Niese's consistency this season has made him seem more like a cyborg than a mortal, but Mets fans should love him all the same for the way he picks apart opposing lineups and refuses to beat himself with walks. In his last outing, Niese pitched eight solid innings in Philadelphia, and given the efficiency with which he pitches, we should expect the lefty to go that deep a little more often.
Saturday: Bartolo Colon vs. Tim Hudson
The Mets aren't the only team that made a good deal with a veteran starter this winter. When the Giants inked Hudson to a two-year, $23 million dollar contract, they probably figured that they would get a reliable innings-eater who could keep the ball in the yard. What they got was one of the NL's best pitchers in 2014. Hudson has combined a remarkably low walk rate with a remarkably high ground ball rate to post a 1.75 ERA in 11 starts so far this season. The last time the Mets saw him was last July 24 when Hudson suffered a brutal ankle injury on a close place at first base involving Eric Young Jr. With the speedy outfielder out of commission for now, Giants fans are hoping that Hudson can shutout the Mets for seven innings like he did with his last two opponents.
Colon and Hudson have a lot in common. Both pitchers debuted in the late 90s, are using low walk rates to remain as effective as ever, and are big fans of the two-seam fastball. The strange thing about Colon is that he's using the pitch to rack up the strikeouts this season thanks to the sinker's ability to confuse left-handed hitters. He's still posting a ground ball rate of 39 percent despite the two-seamer's effectiveness. Whatever Colon is doing, though, is working. After allowing six home runs in his first three starts of 2014, he has let up just three big flies in his last eight.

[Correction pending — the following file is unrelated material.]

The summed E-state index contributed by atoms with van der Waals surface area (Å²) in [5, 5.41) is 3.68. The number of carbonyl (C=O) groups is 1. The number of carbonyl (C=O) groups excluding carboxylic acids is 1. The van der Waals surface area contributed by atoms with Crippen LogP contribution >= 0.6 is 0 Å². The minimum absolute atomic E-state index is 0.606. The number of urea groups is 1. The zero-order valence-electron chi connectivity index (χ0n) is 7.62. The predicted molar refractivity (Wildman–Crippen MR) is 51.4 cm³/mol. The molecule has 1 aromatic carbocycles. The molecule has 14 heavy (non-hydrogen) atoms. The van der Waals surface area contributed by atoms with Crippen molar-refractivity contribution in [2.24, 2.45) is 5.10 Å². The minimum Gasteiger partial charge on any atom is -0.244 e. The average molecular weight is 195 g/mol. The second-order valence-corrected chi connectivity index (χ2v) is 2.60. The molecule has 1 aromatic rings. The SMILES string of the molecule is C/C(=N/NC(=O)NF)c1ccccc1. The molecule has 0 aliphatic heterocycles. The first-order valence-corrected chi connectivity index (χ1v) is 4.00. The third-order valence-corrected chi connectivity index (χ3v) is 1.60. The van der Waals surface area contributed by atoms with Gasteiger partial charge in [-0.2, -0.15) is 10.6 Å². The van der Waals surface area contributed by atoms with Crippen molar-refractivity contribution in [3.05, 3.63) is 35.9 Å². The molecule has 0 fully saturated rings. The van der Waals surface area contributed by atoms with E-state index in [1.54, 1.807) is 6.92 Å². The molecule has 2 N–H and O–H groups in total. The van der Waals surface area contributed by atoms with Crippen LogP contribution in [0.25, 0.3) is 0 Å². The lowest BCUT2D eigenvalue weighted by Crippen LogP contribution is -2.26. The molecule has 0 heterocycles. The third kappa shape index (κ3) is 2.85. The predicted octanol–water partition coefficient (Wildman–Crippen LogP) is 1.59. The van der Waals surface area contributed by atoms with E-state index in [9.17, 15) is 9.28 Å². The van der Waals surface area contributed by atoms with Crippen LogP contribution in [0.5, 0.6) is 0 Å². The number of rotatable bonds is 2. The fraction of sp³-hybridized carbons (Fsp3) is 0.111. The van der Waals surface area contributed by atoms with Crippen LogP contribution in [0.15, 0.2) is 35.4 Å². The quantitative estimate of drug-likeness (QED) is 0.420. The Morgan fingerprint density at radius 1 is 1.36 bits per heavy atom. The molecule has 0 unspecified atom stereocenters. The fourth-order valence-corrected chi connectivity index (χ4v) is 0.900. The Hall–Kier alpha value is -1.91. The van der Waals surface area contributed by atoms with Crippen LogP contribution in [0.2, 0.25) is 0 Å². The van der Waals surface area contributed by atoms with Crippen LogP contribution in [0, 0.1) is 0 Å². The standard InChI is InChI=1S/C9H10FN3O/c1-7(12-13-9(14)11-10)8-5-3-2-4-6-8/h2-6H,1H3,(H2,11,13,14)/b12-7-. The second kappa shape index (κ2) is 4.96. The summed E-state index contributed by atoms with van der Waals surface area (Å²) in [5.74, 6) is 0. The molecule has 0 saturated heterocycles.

Sunday: Zack Wheeler vs. Tim Lincecum
The opponents haven't been stellar, but over his last three starts, Wheeler appears to be blossoming into the ace we all hoped he would become when Sandy Alderson acquired him in exchange for Carlos Beltran in 2011. A rare combination of high strikeouts, low walks, and a high ground ball rate has made the 24-year-old's last three outings a joy to watch, and it's clear that his command is as good as it's ever been. Also, how many good pitchers to the Mets need to churn out for Dan Warthen to finally gets some credit?
Sunday's matchup pits hopeful future ace Wheeler against a former ace in Lincecum. The Freak used to be one of baseball's most dominant pitchers, but the last three seasons have seen him slide into mediocrity even while the Giants continue to flourish around him. Lincecum's strikeout rates have only dropped off a little bit since the glory years; it's his high amounts of walks and home runs surrendered that are the real problem. We don't know if he'll ever compete for the Cy Young Award again, but Lincecum is only 29 years old and is as durable a starter as they come, so a late career resurgence isn't out of the question.
Prediction: The Mets' slide continues with just one win out of three.
What about some GIFs?
With the Mets hosting San Francisco last September, Josh Satin hit a two-RBI single to cap a four-run ninth and complete a thrilling comeback victory.
How does first place feel? Just ask this young Giants fan.
Tailgating in McCovey Cove? Brilliant!